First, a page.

The most basic question about stadiums, arenas, and sports franchises is the extent to which they contribute to the vitality of the local economy. Supporters of publicly financed stadiums argue that the benefits are substantial, while opponents say they are small and highly concentrated among the wealthiest citizens. To buttress their case, supporters mostly use economic impact studies that predict how the local economy will be affected by the stadium, while opponents compare the economy before and after the facility is constructed. Supporters tend to imply that redistribution of economic activity from the suburbs or outlying areas of a city to the downtown is desirable, while opponents generally oppose this sort of redistribution and focus instead on job and income creation.When will governments, both local and central, lean the simple fact that, as Coates says, "There is little evidence of large increases in income or employment associated with the introduction of professional sports or the construction of new stadiums." This would save taxpayers and ratepayers a lot of money.
The typical economic impact study gathers data on all aspects of spending related to a stadium, including the money spent to build it and the money spent by fans in connection with the stadium (including on tickets, at restaurants, and at hotels). The impact of this spending ripples outward into other areas of the economy through a multiplier. By linking spending to employment, the study then calculates how many jobs a stadium has created. It does not perform a cost-benefit analysis, which would address the opportunity costs of raising taxes to pay for a stadium and consider alternative uses of those funds.
Academic researchers have examined the prospective economic impact studies and found a variety of methodological errors in them, all of which raise doubts about the magnitude of the predicted spending and job increases. Other scholars use data from multiple years before and after stadium construction to measure the impact of the stadium. These ex post studies reject stadium subsidies as an effective tool for generating local economic development.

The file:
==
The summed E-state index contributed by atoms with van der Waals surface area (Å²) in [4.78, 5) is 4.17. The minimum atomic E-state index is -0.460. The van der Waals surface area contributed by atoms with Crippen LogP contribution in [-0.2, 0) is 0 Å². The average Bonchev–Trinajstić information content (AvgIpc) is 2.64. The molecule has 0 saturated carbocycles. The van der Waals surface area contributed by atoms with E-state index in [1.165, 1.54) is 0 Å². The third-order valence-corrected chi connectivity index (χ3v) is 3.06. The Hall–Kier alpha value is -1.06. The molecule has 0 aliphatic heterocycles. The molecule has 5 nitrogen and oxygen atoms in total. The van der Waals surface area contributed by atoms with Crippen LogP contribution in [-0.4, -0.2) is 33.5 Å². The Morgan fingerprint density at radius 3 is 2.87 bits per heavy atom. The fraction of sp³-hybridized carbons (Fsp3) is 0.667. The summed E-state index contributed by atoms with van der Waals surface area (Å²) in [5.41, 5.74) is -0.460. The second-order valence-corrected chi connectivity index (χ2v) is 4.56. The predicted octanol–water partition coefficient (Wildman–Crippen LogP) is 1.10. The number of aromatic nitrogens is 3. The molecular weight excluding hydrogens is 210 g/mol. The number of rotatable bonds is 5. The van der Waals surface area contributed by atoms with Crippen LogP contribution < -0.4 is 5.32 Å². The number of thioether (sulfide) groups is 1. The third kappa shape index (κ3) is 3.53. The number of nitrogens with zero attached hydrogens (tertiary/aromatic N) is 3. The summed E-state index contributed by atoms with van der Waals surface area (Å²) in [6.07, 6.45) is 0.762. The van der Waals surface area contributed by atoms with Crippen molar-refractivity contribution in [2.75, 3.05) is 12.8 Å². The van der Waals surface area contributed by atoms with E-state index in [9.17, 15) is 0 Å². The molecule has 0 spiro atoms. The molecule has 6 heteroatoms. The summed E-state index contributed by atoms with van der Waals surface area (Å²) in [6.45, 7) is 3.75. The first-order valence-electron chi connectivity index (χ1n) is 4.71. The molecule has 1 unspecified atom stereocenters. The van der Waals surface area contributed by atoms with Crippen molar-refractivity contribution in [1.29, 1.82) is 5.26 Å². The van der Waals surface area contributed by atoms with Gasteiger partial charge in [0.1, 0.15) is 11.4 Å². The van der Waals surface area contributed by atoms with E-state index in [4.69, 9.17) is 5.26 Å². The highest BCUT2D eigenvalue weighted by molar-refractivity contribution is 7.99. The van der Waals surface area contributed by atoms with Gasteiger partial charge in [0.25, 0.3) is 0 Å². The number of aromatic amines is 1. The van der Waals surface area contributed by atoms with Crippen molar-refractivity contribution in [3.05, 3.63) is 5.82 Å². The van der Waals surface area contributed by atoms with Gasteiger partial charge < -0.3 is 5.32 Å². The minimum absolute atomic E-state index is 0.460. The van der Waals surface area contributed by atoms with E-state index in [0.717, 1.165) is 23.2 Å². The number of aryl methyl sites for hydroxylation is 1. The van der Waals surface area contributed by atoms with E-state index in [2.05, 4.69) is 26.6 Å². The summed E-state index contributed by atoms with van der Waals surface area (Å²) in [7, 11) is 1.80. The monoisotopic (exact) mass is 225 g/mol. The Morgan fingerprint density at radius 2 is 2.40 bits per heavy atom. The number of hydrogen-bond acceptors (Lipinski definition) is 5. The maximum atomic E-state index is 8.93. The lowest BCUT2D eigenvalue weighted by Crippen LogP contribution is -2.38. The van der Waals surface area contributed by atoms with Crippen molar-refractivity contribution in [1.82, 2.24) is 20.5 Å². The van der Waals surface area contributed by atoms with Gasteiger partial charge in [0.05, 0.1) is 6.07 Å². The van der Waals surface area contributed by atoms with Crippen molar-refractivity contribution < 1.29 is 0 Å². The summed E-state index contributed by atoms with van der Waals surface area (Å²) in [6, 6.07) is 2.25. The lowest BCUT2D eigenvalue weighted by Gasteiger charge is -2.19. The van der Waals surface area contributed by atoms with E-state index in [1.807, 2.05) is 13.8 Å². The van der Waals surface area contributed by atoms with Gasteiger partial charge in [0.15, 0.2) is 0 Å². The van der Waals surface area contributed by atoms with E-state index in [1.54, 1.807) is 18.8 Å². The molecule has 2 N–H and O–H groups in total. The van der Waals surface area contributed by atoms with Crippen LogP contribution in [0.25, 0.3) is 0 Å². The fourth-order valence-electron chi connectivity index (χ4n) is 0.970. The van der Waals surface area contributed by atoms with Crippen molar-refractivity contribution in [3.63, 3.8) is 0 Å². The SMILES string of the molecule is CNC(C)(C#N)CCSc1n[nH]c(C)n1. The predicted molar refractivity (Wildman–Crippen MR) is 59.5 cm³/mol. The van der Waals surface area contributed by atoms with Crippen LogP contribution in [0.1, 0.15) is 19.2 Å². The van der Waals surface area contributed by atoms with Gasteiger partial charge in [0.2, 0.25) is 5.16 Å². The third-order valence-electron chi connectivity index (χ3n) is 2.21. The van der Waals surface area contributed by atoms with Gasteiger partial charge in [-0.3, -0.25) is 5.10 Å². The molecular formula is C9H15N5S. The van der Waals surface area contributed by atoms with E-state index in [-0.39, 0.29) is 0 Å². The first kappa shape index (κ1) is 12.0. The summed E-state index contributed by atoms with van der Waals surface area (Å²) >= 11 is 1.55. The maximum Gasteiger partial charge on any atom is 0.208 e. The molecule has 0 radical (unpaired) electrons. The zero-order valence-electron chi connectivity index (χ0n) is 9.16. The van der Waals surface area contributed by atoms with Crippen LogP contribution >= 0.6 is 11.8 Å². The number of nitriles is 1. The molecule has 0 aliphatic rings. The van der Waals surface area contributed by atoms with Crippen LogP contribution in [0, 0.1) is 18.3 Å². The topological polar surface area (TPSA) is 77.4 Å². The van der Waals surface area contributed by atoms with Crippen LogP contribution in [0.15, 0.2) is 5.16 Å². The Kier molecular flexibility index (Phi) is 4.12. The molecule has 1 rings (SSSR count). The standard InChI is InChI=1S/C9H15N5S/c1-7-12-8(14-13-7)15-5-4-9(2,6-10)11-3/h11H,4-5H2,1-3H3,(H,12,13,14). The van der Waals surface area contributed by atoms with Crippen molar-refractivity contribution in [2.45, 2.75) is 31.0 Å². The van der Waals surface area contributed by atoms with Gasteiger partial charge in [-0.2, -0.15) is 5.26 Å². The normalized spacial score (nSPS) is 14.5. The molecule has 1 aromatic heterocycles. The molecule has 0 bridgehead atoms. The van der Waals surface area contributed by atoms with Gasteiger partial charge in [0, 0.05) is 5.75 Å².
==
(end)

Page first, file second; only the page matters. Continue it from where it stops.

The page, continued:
My own research, conducted with economist Brad Humphreys (who is now at the University of Alberta), has used perhaps the most extensive data, incorporating yearly observations on per capita personal income, employment, and wages in each of the metropolitan areas that was home to a professional football, basketball, or baseball team between 1969 and the late 1990s. Our analysis tried to determine the consequences of stadium construction and franchise relocations while controlling for other circumstances in the local economy. Scholars Robert Baade, Allen Sanderson, Victor Matheson, and others have taken slightly different approaches, but the results are fairly constant from one analysis to another. There is little evidence of large increases in income or employment associated with the introduction of professional sports or the construction of new stadiums.
Indeed, my work with Humphreys finds that the professional sports environment—which includes the presence of franchises in multiple sports, the arrival or departure of teams, and stadium construction—may actually reduce local incomes. For example, we found that the overall sports environment reduced per capita personal income, a finding that was new in the economic literature at the time we published it (1999). We also found that, in many local economies, wages and employment in the retail and services sectors have dropped because of professional sports.
Friday, 10 April 2009
A closer look at stadium subsidies
I have written in the past that about the bad economics of sport stadiums, see here, here and here. Today I came across this 2008 article by Dennis Coates, an expert on the economics of sports stadiums, A Closer Look at Stadium Subsidies. Coates writes